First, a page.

Still Needed: Obamacare Fix for 20 Million Working People

This week, we again witnessed another administrative change to the Affordable Care Act (ACA) by the Obama administration. That makes three in the last couple of weeks. That shouldn't really surprise anyone. The ACA is a complicated law and implementing it will take some time -- and the administration has already made a number of significant changes. Once more, however, the administration's move has impacted employers. This time, it was large employers, as reported by the Associated Press:

The Obama administration is giving another delay to business groups concerned about the health care law's requirement that larger firms cover their workers.

Unfortunately, the administration's new ruling does nothing to address the problems Obamacare creates for people in non-profit self-funded plans, like the 20 million people currently covered under Taft-Hartley coverage. This week's ACA move rewards employers, who in many cases may not offer health insurance, while continuing to discriminate against and penalize the plans of hard-working Americans.

We have been trying to get the administration to find a way to fit our plans into the ACA, to no avail. It was after all, the administration that ignored the specific nuances of non-profit self-funded plans. So, I have to say, we were surprised to see the justification for this change explained by the same Treasury official, J. Mark Iwry, who has blocked labor's efforts:

J. Mark Iwry, deputy assistant Treasury secretary for health policy, said the administration had broad "authority to grant transition relief" under a section of the Internal Revenue Code that directs the Treasury secretary to "prescribe all needful rules and regulations for the enforcement" of tax obligations. This authority has often been used to postpone the application of new laws that would cause "unreasonable administrative burdens or costs" to taxpayers, Mr. Iwry said.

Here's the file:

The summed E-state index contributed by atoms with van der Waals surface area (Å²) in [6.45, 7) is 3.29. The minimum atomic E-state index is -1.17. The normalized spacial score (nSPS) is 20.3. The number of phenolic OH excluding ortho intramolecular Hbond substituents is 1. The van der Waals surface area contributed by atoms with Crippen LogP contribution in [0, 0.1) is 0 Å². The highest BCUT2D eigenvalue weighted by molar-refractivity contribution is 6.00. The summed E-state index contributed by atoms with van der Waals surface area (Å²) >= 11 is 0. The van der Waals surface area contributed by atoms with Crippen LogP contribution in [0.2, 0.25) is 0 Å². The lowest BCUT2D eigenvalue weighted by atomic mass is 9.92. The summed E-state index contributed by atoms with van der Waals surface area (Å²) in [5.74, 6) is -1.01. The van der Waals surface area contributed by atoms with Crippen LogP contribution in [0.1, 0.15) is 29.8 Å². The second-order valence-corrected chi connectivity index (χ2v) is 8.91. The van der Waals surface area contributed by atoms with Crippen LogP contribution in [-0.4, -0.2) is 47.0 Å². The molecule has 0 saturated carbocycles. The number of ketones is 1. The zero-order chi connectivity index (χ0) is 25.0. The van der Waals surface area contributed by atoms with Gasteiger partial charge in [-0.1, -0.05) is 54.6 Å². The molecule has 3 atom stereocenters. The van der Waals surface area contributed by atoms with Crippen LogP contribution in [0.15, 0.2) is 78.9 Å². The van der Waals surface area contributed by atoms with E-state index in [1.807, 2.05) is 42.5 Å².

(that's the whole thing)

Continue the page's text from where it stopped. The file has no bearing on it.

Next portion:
Along those same lines, the Obama administration decided employers are not required to cover all full-time employees in order to avoid the employer responsibility penalty. Companies can have a two-tier benefits model that discriminates against workers while allowing swell gold-plated health plans for executives. In effect, the administration incentivizes employers to push employees into exchanges. And, that's no doubt true for the 20 million workers in Taft-Hartley plans.

In our conversations with Mr. Iwry and his administration colleagues, we have yet to see that level of flexibility. Our concerns aren't new. We'd like for officials, like Mr. Iwry, to give working people the same kind of consideration they give to business interests. But, for some reason, those officials seem more in tune with worries of the top one percent while ignoring the 20 million families who play by the rules of not-for-profit health plans and face losing the coverage they have.

Last September, the AFL-CIO unanimously endorsed a resolution supporting fixes to the ACA. This weekend, I'll be at the AFL-CIO Executive Committee meeting in Houston and look forward to discussing the next steps with my union brothers and sisters. We still want Obamacare to work for all Americans, especially our members.